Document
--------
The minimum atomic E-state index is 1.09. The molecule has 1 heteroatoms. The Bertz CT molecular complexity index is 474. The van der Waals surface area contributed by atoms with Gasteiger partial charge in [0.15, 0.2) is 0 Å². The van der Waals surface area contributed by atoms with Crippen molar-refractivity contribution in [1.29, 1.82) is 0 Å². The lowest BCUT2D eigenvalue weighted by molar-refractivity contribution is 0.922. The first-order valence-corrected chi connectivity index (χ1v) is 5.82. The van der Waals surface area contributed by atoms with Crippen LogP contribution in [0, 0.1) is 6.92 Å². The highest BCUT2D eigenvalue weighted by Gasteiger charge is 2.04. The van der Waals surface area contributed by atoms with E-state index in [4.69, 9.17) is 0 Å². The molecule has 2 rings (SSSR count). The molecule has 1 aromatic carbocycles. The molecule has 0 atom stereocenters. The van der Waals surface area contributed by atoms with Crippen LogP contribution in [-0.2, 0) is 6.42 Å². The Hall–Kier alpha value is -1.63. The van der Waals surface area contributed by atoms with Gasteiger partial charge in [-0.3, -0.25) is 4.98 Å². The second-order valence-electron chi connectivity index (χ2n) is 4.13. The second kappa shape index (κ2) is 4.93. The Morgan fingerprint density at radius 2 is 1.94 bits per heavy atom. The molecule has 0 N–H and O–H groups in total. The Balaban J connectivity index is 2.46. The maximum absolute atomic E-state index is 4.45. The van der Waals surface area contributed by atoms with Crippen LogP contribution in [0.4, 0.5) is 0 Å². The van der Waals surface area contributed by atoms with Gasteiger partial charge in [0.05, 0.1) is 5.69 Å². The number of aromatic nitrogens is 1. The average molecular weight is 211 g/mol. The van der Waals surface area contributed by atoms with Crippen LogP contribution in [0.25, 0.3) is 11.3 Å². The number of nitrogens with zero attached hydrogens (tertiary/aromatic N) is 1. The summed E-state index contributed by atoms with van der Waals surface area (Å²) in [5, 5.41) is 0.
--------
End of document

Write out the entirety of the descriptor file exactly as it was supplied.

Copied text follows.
The minimum atomic E-state index is 1.09. The molecule has 1 heteroatoms. The Bertz CT molecular complexity index is 474. The van der Waals surface area contributed by atoms with Gasteiger partial charge in [0.15, 0.2) is 0 Å². The van der Waals surface area contributed by atoms with Crippen molar-refractivity contribution in [1.29, 1.82) is 0 Å². The lowest BCUT2D eigenvalue weighted by molar-refractivity contribution is 0.922. The first-order valence-corrected chi connectivity index (χ1v) is 5.82. The van der Waals surface area contributed by atoms with Crippen LogP contribution in [0, 0.1) is 6.92 Å². The highest BCUT2D eigenvalue weighted by Gasteiger charge is 2.04. The van der Waals surface area contributed by atoms with E-state index in [4.69, 9.17) is 0 Å². The molecule has 2 rings (SSSR count). The molecule has 1 aromatic carbocycles. The molecule has 0 atom stereocenters. The van der Waals surface area contributed by atoms with Crippen LogP contribution in [-0.2, 0) is 6.42 Å². The Hall–Kier alpha value is -1.63. The van der Waals surface area contributed by atoms with Gasteiger partial charge in [-0.3, -0.25) is 4.98 Å². The second-order valence-electron chi connectivity index (χ2n) is 4.13. The second kappa shape index (κ2) is 4.93. The Morgan fingerprint density at radius 2 is 1.94 bits per heavy atom. The molecule has 0 N–H and O–H groups in total. The Balaban J connectivity index is 2.46. The maximum absolute atomic E-state index is 4.45. The van der Waals surface area contributed by atoms with Crippen LogP contribution in [0.4, 0.5) is 0 Å². The van der Waals surface area contributed by atoms with Gasteiger partial charge in [0.05, 0.1) is 5.69 Å². The number of aromatic nitrogens is 1. The average molecular weight is 211 g/mol. The van der Waals surface area contributed by atoms with Crippen LogP contribution in [0.25, 0.3) is 11.3 Å². The number of nitrogens with zero attached hydrogens (tertiary/aromatic N) is 1. The summed E-state index contributed by atoms with van der Waals surface area (Å²) in [5, 5.41) is 0.